Lead actress in “Jane Eyre” Hunter Thiers. Courtesy photo
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413 Project’s ‘Jane Eyre’ pairs small dramatic space with hors d’ouevres

One thing I’ll say about the experience of watching 413 Project Theater’s adaptation of “Jane Eyre” at the Grand Tea Room in Escondido was that actually sitting down to watch the play was an experience unlike any other.

Immediately upon entering, the audience was escorted into the 19th-century-style dining room, where plates were arrayed with plenty of hors d’oeuvres, spring salad, finger sandwiches and blackberry goat cheese toasts, et cetera. For drinks, there were a few varieties of tea, water and champagne with raspberries dunked into their golden depths.

The three dining room tables were arranged in a rough square surrounding the “stage,” which was essentially a rug in front of a fireplace, about the size of a small room, maybe 8 by 10 or so feet, not counting other areas of the dining chamber the cast took advantage of.

Such a confining dramatic space gives the experience of watching the unfolding story with a sense of spatial intimacy, but if you are seated inwards towards the “stage” space, you cannot help but wonder if an actor might accidentally bump into you.

As for the play itself, “Jane Eyre” is an adaptation of Charlotte Brontë’s novel about governess Jane Eyre and her romance with Mr. Rochester, the owner of Thornfield estate, where she works and lives. The play mostly focuses on this part of the novel, shooting through Jane’s childhood to get to the meat of the story.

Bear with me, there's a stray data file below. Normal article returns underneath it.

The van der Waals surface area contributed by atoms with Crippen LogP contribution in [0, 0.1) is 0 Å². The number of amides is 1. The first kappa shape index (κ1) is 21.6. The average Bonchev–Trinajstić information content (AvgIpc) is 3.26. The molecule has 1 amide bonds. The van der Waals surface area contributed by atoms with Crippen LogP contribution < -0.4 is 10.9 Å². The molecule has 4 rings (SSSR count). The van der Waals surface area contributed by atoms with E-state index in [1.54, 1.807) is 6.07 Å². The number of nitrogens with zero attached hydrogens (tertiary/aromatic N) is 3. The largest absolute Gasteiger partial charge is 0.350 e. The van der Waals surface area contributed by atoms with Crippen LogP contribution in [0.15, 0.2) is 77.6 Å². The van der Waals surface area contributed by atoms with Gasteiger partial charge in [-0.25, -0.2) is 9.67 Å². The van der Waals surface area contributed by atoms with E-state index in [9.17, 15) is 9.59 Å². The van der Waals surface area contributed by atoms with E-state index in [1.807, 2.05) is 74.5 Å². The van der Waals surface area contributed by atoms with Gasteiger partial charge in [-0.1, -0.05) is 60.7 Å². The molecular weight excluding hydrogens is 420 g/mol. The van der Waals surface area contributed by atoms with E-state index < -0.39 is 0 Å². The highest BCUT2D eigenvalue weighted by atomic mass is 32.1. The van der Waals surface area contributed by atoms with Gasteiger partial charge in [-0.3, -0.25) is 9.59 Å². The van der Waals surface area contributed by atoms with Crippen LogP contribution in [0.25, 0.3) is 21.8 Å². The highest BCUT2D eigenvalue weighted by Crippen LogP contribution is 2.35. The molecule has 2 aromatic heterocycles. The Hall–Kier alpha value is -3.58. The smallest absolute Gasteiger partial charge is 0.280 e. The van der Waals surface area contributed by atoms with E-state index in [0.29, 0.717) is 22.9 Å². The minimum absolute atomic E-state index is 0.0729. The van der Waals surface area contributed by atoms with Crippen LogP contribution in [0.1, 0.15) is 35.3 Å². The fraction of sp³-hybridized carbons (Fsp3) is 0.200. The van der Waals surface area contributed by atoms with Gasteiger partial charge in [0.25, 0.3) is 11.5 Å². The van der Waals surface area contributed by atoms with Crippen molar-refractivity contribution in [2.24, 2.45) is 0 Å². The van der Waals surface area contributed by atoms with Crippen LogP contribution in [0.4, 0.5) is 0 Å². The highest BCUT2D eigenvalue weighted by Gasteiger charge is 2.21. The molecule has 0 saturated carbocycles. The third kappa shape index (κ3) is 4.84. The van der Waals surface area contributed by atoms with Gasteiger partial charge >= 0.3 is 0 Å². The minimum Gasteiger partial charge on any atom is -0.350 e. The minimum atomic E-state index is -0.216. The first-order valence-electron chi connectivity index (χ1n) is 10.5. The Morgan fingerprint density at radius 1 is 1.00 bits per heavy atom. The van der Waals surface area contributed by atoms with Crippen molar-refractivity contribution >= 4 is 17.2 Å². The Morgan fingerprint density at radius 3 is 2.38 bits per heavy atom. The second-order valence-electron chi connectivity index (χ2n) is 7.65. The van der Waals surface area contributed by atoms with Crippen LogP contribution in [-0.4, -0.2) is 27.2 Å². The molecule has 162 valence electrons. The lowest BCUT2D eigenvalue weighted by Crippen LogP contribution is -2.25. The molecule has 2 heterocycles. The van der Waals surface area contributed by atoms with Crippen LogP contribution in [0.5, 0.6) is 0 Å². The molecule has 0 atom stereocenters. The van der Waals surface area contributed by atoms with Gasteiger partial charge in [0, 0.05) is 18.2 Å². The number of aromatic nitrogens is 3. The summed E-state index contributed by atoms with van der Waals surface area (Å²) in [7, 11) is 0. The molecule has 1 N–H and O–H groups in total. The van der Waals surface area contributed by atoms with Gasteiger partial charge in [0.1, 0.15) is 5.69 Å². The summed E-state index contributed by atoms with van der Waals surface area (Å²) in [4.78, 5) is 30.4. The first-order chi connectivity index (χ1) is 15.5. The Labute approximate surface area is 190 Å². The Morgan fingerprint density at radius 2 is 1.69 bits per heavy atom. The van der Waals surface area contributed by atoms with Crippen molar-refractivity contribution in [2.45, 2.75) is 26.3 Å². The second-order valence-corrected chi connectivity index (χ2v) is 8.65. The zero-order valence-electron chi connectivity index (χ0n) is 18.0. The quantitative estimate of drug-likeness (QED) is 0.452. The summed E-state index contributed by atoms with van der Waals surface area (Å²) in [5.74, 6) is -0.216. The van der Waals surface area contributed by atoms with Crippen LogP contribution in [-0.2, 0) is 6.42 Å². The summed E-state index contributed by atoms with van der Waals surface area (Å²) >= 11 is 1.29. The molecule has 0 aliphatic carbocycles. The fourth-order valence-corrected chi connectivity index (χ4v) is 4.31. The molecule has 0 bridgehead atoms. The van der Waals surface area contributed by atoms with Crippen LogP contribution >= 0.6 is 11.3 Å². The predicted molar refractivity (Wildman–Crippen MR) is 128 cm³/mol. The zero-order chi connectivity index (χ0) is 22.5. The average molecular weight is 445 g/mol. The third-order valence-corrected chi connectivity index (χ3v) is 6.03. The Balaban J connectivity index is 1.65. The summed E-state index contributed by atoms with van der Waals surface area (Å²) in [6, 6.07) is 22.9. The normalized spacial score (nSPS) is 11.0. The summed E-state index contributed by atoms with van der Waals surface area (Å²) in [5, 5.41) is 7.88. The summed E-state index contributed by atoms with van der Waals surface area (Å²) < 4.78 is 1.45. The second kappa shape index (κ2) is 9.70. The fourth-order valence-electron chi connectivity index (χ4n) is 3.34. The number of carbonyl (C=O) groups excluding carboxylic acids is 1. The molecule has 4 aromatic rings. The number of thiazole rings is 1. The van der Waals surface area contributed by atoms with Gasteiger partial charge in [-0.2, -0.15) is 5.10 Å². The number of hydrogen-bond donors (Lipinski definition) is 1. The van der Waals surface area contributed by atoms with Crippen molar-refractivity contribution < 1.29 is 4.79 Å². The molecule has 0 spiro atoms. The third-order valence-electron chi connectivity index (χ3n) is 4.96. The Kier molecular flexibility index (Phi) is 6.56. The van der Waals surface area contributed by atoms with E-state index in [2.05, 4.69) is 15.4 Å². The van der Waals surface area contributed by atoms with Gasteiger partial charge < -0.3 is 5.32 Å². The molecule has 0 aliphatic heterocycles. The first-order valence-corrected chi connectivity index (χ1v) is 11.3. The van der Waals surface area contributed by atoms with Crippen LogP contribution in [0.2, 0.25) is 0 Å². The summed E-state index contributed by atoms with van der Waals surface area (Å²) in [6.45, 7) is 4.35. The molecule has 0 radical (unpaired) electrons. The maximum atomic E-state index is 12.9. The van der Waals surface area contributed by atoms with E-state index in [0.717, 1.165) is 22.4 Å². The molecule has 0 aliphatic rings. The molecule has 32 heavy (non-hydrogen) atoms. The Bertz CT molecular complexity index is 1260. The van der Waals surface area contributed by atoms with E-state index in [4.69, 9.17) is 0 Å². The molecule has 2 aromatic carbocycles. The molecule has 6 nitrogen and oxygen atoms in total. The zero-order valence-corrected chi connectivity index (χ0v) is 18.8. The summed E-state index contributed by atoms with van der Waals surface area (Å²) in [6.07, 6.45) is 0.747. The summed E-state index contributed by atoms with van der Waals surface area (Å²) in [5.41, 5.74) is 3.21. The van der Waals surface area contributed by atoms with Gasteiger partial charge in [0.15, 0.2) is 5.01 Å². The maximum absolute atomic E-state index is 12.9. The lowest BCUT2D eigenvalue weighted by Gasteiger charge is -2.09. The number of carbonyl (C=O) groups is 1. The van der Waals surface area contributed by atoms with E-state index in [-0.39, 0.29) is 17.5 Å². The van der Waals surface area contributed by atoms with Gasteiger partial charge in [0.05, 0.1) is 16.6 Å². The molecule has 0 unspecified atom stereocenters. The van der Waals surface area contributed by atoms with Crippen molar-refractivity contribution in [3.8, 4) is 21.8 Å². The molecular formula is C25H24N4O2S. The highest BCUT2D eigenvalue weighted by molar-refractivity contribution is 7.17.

Jane is played by Hunter Thiers, whose performance focuses on Jane’s emotional vulnerability; she often stares at the floor and speaks softly, yet she is still outspokenly determined and assertive when it comes to her own goals. Thiers often serves as the play’s narrator, as she delivers exposition from Jane during transitions between scenes, a clever way to distract the audience from the other actors as they move props in the darkness. Also, she does a dynamite English accent.

Robin Thompson plays Rochester in a loud, boisterous way, whilst also playing up the character’s playful side, propping his feet up and clapping a wounded man’s shoulder. His routine as the disguised Rochester playing at being some sort of fortune-teller is especially amusing, when you consider the fact that he’s an actor playing a character playing another character — with a “granny voice” no less. And props to the man for being able to pull off such pointy sideburns so well.

The rest of the play’s adult cast pull double duty in multiple roles, from named characters to ensemble ones. The actresses who play the Ingrams and the Rivers — Kelly Saunders and Sophia Wright — pull off different accents to maintain the illusion. Fellow Rivers portrayer Grayson Lea, as John, is openly uncouth, and Lea’s performance welcomes you to dislike such an openly sordid individual.

The play also utilized a soundtrack score and non-Thiers narration, which both worked for it, and against it. The selection of music added a lot to the play’s mood and atmosphere, but the audio cut out altogether frequently, which was a bit distracting, but not experience-ruining by any means.

413’s “Jane Eyre” at the Grand Tea Room gives you as close of a viewing experience as you are likely to get without being “on stage” yourself, with plenty of tasty confections to try while you watch a 19th-century romance unfold.

The play runs until Sept. 29. General night tickets are $69, reserved tickets are $89. General matinee tickets are $82, reserved tickets are $102.

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